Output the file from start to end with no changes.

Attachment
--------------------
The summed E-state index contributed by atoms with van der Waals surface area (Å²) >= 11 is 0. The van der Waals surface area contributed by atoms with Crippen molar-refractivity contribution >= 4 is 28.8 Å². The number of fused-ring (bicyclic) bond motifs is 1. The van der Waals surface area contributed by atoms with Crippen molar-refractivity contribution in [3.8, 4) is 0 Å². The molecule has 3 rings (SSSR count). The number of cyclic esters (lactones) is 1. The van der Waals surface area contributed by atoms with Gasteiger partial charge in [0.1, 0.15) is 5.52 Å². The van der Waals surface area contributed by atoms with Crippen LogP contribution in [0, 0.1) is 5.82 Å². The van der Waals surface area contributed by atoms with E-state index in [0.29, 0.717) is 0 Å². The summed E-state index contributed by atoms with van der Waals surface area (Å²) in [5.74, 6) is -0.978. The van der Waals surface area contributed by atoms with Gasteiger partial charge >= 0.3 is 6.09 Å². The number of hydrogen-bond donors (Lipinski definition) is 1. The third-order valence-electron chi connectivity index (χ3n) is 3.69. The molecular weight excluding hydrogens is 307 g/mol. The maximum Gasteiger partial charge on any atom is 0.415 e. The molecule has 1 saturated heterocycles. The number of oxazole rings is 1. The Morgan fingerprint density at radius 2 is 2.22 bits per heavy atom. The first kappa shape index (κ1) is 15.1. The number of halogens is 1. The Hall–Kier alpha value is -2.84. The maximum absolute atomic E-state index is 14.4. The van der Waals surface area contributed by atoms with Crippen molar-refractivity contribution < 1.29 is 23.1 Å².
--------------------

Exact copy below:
The summed E-state index contributed by atoms with van der Waals surface area (Å²) >= 11 is 0. The van der Waals surface area contributed by atoms with Crippen molar-refractivity contribution >= 4 is 28.8 Å². The number of fused-ring (bicyclic) bond motifs is 1. The van der Waals surface area contributed by atoms with Crippen molar-refractivity contribution in [3.8, 4) is 0 Å². The molecule has 3 rings (SSSR count). The number of cyclic esters (lactones) is 1. The van der Waals surface area contributed by atoms with Gasteiger partial charge in [0.1, 0.15) is 5.52 Å². The van der Waals surface area contributed by atoms with Crippen LogP contribution in [0, 0.1) is 5.82 Å². The van der Waals surface area contributed by atoms with E-state index in [0.29, 0.717) is 0 Å². The summed E-state index contributed by atoms with van der Waals surface area (Å²) in [5.74, 6) is -0.978. The van der Waals surface area contributed by atoms with Gasteiger partial charge >= 0.3 is 6.09 Å². The number of hydrogen-bond donors (Lipinski definition) is 1. The third-order valence-electron chi connectivity index (χ3n) is 3.69. The molecular weight excluding hydrogens is 307 g/mol. The maximum Gasteiger partial charge on any atom is 0.415 e. The molecule has 1 saturated heterocycles. The number of oxazole rings is 1. The Morgan fingerprint density at radius 2 is 2.22 bits per heavy atom. The first kappa shape index (κ1) is 15.1. The number of halogens is 1. The Hall–Kier alpha value is -2.84. The maximum absolute atomic E-state index is 14.4. The van der Waals surface area contributed by atoms with Crippen molar-refractivity contribution < 1.29 is 23.1 Å².